NotesFAQContact Us
Search Tips
Peer reviewed Peer reviewed
Direct linkDirect link
ERIC Number: EJ1086787
Record Type: Journal
Publication Date: 2016
Pages: 8
Abstractor: As Provided
Reference Count: 57
ISSN: ISSN-1932-5037
The Role of Perceived Stress and Health Beliefs on College Students' Intentions to Practice Mindfulness Meditation
Rizer, Carol Ann; Fagan, Mary Helen; Kilmon, Carol; Rath, Linda
American Journal of Health Education, v47 n1 p24-31 2016
Background: Understanding why individuals decide to participate in mindfulness-based practices can aid in the development of effective health promotion outreach efforts. Purpose: This study investigated the role of health beliefs and perceived stress on the intention to practice mindfulness meditation among undergraduate college students. Methods: Undergraduate college students (N = 101) completed a survey that assessed their perceived stress, health beliefs, and intentions to practice mindfulness meditation. Results: The perceived benefits of mindfulness practice were positively related to intention to practice mindfulness meditation. Perceived stress was positively related to perceived severity and susceptibility to a stress-related problem. Intention to practice mindfulness meditation was positively related to intention to participate in mindfulness training in 3 different formats. Discussion: These findings suggest that it may be important to communicate the perceived benefits of mindfulness-based practices, as opposed to the threat of future stress-related problems, when developing health promotion messages and interventions among college students, a relatively young and healthy population. Translation to Health Education Practice: Developing health education and intervention approaches that are effective in encouraging college students to explore potentially beneficial practices, such as mindfulness meditation, may help them develop habits that can provide lifelong health benefits.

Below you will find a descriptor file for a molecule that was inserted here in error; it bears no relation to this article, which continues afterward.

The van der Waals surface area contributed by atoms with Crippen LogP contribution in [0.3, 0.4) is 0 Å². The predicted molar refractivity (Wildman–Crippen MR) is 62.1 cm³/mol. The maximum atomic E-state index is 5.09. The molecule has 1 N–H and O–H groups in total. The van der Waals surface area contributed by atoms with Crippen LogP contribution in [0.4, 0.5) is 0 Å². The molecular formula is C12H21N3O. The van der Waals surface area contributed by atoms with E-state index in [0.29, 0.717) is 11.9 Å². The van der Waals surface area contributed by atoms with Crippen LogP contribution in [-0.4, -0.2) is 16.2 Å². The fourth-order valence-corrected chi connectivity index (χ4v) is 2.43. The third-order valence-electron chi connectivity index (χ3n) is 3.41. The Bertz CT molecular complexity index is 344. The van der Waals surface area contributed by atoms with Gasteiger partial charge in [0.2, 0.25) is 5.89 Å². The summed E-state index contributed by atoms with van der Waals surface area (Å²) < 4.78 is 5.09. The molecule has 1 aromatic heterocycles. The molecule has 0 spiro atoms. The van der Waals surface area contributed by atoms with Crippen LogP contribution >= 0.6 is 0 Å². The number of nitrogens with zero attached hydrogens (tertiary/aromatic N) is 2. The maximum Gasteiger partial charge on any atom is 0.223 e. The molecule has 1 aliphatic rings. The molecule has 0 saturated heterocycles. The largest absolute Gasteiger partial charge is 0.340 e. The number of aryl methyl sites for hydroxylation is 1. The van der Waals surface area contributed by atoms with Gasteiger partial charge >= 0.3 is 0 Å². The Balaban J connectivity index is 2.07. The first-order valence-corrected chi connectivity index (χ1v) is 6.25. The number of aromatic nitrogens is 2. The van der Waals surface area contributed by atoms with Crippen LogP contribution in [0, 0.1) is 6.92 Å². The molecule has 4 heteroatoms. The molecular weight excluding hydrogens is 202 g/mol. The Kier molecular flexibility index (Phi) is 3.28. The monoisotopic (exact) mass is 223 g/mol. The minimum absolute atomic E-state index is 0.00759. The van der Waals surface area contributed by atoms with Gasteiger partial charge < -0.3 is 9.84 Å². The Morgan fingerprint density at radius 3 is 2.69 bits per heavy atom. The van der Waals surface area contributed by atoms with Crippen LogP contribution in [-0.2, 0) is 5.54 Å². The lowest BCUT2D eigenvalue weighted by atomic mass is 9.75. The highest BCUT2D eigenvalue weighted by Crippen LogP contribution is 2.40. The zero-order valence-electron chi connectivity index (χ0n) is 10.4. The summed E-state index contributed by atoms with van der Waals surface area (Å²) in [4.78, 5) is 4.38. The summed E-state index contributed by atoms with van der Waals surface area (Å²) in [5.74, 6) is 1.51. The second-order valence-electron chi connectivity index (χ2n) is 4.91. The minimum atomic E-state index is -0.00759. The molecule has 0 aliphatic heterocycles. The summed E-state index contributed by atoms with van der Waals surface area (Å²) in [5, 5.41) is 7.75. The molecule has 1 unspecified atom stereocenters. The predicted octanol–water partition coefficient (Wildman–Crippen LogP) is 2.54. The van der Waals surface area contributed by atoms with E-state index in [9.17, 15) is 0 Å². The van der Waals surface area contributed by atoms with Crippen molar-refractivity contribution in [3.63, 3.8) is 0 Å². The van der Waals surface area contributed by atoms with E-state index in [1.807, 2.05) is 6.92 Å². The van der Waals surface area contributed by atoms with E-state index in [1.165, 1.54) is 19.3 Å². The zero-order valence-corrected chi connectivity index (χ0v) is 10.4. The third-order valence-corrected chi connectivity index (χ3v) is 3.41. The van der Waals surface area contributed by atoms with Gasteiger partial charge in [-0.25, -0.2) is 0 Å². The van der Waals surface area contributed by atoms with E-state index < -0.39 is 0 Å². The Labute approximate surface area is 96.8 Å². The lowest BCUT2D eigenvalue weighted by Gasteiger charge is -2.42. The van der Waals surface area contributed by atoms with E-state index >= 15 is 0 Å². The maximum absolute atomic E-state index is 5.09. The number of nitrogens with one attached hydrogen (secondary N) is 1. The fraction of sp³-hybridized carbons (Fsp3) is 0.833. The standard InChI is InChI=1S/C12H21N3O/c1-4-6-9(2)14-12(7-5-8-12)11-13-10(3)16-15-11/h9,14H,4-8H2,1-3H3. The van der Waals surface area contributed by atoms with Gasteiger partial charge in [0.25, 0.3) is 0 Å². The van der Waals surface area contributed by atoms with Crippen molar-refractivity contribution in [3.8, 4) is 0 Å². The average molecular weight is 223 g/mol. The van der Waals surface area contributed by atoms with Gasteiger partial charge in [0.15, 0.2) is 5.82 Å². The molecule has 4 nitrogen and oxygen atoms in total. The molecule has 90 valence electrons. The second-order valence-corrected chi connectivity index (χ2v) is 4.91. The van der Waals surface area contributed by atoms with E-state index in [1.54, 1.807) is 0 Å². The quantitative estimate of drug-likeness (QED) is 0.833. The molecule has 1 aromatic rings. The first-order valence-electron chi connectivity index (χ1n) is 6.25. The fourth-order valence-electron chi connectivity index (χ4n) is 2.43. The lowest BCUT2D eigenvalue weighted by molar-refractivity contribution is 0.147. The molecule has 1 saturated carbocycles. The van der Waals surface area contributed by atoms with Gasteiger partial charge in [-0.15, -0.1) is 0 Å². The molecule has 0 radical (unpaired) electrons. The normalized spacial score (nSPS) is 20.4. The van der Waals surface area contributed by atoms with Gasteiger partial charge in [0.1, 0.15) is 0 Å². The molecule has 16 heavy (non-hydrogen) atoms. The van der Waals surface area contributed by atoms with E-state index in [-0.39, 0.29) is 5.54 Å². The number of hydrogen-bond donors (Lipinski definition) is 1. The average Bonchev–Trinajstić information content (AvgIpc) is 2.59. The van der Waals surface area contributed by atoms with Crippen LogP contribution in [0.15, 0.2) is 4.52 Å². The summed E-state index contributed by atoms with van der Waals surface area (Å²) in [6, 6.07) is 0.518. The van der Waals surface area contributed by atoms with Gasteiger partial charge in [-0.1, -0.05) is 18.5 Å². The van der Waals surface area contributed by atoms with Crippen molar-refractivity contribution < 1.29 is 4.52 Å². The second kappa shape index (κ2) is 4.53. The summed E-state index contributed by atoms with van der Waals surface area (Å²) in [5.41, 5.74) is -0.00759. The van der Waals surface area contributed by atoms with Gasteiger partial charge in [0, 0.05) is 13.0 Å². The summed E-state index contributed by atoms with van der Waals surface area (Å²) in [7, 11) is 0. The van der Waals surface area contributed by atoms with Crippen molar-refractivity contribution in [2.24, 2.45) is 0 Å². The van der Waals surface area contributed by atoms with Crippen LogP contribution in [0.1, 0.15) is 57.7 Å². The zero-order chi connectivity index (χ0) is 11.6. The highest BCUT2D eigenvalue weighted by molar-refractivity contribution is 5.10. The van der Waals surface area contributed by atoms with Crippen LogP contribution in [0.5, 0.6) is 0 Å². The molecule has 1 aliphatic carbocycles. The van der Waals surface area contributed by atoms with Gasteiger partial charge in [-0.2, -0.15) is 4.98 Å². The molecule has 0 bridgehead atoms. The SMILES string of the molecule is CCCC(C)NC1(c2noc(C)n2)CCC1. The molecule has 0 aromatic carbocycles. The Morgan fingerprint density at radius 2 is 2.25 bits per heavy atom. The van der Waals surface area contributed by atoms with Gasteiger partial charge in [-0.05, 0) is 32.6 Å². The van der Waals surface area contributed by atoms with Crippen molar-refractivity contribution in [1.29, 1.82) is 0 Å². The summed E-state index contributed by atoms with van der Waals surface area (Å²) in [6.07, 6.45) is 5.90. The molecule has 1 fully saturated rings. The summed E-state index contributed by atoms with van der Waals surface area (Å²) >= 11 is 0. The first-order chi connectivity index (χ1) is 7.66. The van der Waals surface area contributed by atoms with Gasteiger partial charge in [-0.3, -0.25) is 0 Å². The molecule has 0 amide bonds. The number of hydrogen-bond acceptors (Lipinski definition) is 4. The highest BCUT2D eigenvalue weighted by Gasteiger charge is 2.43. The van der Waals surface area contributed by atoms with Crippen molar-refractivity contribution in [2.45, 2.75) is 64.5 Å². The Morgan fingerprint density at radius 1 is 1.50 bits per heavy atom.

Routledge. Available from: Taylor & Francis, Ltd. 325 Chestnut Street Suite 800, Philadelphia, PA 19106. Tel: 800-354-1420; Fax: 215-625-2940; Web site:
Publication Type: Journal Articles; Reports - Research
Education Level: Higher Education; Postsecondary Education
Audience: N/A
Language: English
Sponsor: N/A
Authoring Institution: N/A